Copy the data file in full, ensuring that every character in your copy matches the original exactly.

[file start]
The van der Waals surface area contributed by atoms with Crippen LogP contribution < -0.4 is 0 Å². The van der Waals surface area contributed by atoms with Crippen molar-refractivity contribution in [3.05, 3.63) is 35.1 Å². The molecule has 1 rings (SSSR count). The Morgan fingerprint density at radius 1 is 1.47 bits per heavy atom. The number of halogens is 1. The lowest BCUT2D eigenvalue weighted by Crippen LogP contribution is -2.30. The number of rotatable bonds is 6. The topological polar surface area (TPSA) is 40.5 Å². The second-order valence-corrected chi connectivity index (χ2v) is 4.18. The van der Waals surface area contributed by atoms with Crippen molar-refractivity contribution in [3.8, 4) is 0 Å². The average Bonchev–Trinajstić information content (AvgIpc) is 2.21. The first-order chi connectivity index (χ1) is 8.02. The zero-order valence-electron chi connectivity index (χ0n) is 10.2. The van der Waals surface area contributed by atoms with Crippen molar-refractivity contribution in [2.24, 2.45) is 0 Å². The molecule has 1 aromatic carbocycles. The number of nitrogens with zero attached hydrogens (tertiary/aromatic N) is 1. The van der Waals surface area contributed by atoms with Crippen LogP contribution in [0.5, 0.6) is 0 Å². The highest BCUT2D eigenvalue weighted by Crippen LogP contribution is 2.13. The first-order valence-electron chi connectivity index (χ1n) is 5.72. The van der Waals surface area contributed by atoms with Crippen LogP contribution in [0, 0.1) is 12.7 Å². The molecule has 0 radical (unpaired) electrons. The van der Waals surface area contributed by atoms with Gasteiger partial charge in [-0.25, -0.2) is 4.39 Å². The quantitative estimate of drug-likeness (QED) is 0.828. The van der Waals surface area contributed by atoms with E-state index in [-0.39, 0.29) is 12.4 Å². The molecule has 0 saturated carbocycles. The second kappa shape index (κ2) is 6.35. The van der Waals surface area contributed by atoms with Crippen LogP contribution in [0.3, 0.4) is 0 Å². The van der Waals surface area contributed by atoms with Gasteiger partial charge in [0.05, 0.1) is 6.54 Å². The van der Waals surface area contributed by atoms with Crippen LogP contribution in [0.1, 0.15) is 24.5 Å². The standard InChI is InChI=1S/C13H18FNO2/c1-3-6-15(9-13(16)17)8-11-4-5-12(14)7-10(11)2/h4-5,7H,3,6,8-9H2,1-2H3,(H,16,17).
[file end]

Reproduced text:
The van der Waals surface area contributed by atoms with Crippen LogP contribution < -0.4 is 0 Å². The van der Waals surface area contributed by atoms with Crippen molar-refractivity contribution in [3.05, 3.63) is 35.1 Å². The molecule has 1 rings (SSSR count). The Morgan fingerprint density at radius 1 is 1.47 bits per heavy atom. The number of halogens is 1. The lowest BCUT2D eigenvalue weighted by Crippen LogP contribution is -2.30. The number of rotatable bonds is 6. The topological polar surface area (TPSA) is 40.5 Å². The second-order valence-corrected chi connectivity index (χ2v) is 4.18. The van der Waals surface area contributed by atoms with Crippen molar-refractivity contribution in [3.8, 4) is 0 Å². The average Bonchev–Trinajstić information content (AvgIpc) is 2.21. The first-order chi connectivity index (χ1) is 8.02. The zero-order valence-electron chi connectivity index (χ0n) is 10.2. The van der Waals surface area contributed by atoms with Crippen molar-refractivity contribution in [2.24, 2.45) is 0 Å². The molecule has 1 aromatic carbocycles. The number of nitrogens with zero attached hydrogens (tertiary/aromatic N) is 1. The van der Waals surface area contributed by atoms with Crippen LogP contribution in [0.5, 0.6) is 0 Å². The highest BCUT2D eigenvalue weighted by Crippen LogP contribution is 2.13. The first-order valence-electron chi connectivity index (χ1n) is 5.72. The van der Waals surface area contributed by atoms with Crippen LogP contribution in [0, 0.1) is 12.7 Å². The molecule has 0 radical (unpaired) electrons. The van der Waals surface area contributed by atoms with Gasteiger partial charge in [-0.25, -0.2) is 4.39 Å². The quantitative estimate of drug-likeness (QED) is 0.828. The van der Waals surface area contributed by atoms with E-state index in [-0.39, 0.29) is 12.4 Å². The molecule has 0 saturated carbocycles. The second kappa shape index (κ2) is 6.35. The van der Waals surface area contributed by atoms with Crippen LogP contribution in [0.3, 0.4) is 0 Å². The van der Waals surface area contributed by atoms with Gasteiger partial charge in [0.05, 0.1) is 6.54 Å². The van der Waals surface area contributed by atoms with Crippen LogP contribution in [0.1, 0.15) is 24.5 Å². The standard InChI is InChI=1S/C13H18FNO2/c1-3-6-15(9-13(16)17)8-11-4-5-12(14)7-10(11)2/h4-5,7H,3,6,8-9H2,1-2H3,(H,16,17).